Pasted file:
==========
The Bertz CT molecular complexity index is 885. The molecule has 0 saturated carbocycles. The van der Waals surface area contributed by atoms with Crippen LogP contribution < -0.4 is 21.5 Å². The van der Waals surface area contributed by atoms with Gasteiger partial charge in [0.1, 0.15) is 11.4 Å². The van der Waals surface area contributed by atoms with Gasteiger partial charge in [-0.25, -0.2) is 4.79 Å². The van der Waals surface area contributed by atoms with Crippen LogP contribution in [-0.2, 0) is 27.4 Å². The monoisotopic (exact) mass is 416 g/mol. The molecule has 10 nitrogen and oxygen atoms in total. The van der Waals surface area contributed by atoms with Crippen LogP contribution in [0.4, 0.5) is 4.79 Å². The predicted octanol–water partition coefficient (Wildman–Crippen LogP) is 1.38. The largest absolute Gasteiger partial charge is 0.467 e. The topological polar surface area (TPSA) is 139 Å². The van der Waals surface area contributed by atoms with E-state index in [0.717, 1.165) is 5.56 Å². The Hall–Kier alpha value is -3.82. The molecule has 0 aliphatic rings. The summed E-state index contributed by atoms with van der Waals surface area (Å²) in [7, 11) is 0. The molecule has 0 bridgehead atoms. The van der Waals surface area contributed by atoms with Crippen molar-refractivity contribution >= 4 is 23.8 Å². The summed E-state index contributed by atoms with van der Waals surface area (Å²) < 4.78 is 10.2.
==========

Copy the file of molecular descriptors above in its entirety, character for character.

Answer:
The Bertz CT molecular complexity index is 885. The molecule has 0 saturated carbocycles. The van der Waals surface area contributed by atoms with Crippen LogP contribution < -0.4 is 21.5 Å². The van der Waals surface area contributed by atoms with Gasteiger partial charge in [0.1, 0.15) is 11.4 Å². The van der Waals surface area contributed by atoms with Gasteiger partial charge in [-0.25, -0.2) is 4.79 Å². The van der Waals surface area contributed by atoms with Crippen LogP contribution in [-0.2, 0) is 27.4 Å². The monoisotopic (exact) mass is 416 g/mol. The molecule has 10 nitrogen and oxygen atoms in total. The van der Waals surface area contributed by atoms with Crippen LogP contribution in [0.4, 0.5) is 4.79 Å². The predicted octanol–water partition coefficient (Wildman–Crippen LogP) is 1.38. The largest absolute Gasteiger partial charge is 0.467 e. The topological polar surface area (TPSA) is 139 Å². The van der Waals surface area contributed by atoms with E-state index in [0.717, 1.165) is 5.56 Å². The Hall–Kier alpha value is -3.82. The molecule has 0 aliphatic rings. The summed E-state index contributed by atoms with van der Waals surface area (Å²) in [7, 11) is 0. The molecule has 0 bridgehead atoms. The van der Waals surface area contributed by atoms with Crippen molar-refractivity contribution >= 4 is 23.8 Å². The summed E-state index contributed by atoms with van der Waals surface area (Å²) < 4.78 is 10.2.